Social media as an integral enabler

The inaugural Meaning conference, curated by Will McInnes author of new business book Culture Shock. #meaningconfMonday saw the coming together of a group of activists from the worlds of business, academia, politics, farming, architecture and denim.

I don’t think any of them would think of themselves as activists though…just individuals who have decided to approach business a different way, with social channels and tools underpinning much of what they do and how they do it. They were gathered to share their actions and stories for the inaugural Meaning conference, curated by Will McInnes author of new business book Culture Shock.

Described as ‘a handbook for 21st Century business’ it showcases organisations from across the globe that are making a change, an impact on the people who work there and the world.

Cynics may dis-regard this book and its message as something best left to creative agencies or ‘funky’ new companies, not for big business and certainly not an achievable reality for ‘real’ people in ‘real’ jobs. However if it was one thing that you could take away from yesterday’s speakers, it was the power of the individual and that their small actions have led to big change as well as track-able, tangible impact on the (business) world.

With social business at the heart of the event, specific technology platforms or tools were rarely singled out yet they were underlying and essential to every single speaker or project. Technology and social channels act as enablers, collaboration platforms, learning tools, ways of creating disruptive innovation within dated, resistant communities and organisations.

Luis Suarez of IBM said “I don’t give a sh*t which tech platforms you use, find what works for you and live within them” going onto say “with open networks more work gets done and I’m more effective”. Suarez stopped sending email four years ago, with a deep-rooted desire to be more productive. He did this all within inside IBM who notoriously describe themselves as “an email driven company”. The inevitable challenges were met, he countered them with tools and workshops for staffers and today they have a whole new business stream –  IBM social business.

Learning about how an idea literally formed around a kitchen table, centred on propaganda gardening was a personal highlight of the conference. Pamela Warhurst spoke of her community project Incredible Edible. This homemade, localised, seemingly ‘nice-to-have’ campaign is actually a leading example of how to re-generate and engage disenfranchised communities, stimulate their economy and provide education and training for the masses. A survey conducted by Incredible Edible showed that 49% of local businesses saw an increase in sales directly from what Warhurst refers to as ‘Vegetable Tourism’. Warhurst spoke of the power of small actions leading to big change – countries all over the world have now adopted her project and its approach.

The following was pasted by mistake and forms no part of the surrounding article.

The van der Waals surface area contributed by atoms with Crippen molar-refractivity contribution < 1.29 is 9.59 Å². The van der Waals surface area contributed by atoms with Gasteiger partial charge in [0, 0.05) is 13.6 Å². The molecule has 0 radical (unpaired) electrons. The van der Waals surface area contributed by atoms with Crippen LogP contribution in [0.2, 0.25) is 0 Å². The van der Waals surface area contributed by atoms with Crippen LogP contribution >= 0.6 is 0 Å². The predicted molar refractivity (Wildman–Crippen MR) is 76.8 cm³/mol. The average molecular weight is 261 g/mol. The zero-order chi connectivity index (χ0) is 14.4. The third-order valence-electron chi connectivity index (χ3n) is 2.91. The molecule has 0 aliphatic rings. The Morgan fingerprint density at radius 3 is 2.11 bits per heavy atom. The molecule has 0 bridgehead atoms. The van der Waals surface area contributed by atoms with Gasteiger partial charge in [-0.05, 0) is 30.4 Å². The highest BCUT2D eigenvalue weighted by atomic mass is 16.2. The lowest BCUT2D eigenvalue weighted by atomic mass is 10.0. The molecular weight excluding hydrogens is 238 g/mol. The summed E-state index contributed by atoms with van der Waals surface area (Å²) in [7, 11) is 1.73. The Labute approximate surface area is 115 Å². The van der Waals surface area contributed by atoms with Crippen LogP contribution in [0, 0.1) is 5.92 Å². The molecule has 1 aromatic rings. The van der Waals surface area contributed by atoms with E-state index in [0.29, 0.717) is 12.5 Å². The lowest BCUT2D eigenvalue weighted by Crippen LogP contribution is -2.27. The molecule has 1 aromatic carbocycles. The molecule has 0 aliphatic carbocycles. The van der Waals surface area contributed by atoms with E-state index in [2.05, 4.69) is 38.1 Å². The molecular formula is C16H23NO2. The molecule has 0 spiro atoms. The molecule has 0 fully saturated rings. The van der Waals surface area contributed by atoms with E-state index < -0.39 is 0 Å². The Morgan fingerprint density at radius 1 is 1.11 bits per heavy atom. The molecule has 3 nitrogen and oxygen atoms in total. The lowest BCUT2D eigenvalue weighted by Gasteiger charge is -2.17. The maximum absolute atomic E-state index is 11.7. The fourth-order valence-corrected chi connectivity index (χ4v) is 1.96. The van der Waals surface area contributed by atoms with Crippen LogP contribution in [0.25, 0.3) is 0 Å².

David Hieatt of Huit Denim and Do Lectures fame also talked to that point, “I can’t change the world, but I can change my town.”. His products go beyond well made high end jeans and jobs for locals, they encourage and embody storytelling, Huit quite rightly said “the things we own tells stories about us”, one of the ways Huit Denim allows you to do that is with their ‘History Tag’ – using the internet for you to track the life and memories of your jeans right from conception.

Stowe Boyd talked about the ‘Future of Work’ and how the social web was penetrating even the most resistant ‘old’ companies, as employees search for got meaningful connections with or without management consent. Going onto say the shape of business will change, from the long-standing pyramid hierarchy to a more rectangular, linear structure, enabling more fluidity and productivity. A bi-product of which is social density, which is reported to show people are happier and therefore more productive.

Image source: Twitter.

At the start of the event McInnes stated “business today is toxic”, a war cry that all the speakers show cased was possible to change, and entirely possible even when faced with some of the most challenging bureaucratic systems. A broad range of areas and industries were covered including architecture, happiness, workers co-operatives from the ‘70’s to present day and there was much discussion of future economies, politics and structures. All of these topics were connected by an often-unsaid presence of social media, social tools and the social web.  What was interesting was that whilst many of us will recognise these ideas of change, some of which have been talked about for over a decade, there are now these accessible tools to enable and empower organisations and individuals alike to make real change.

Sejal Parekh is a brand and social strategist. She is @holasejal on Twitter.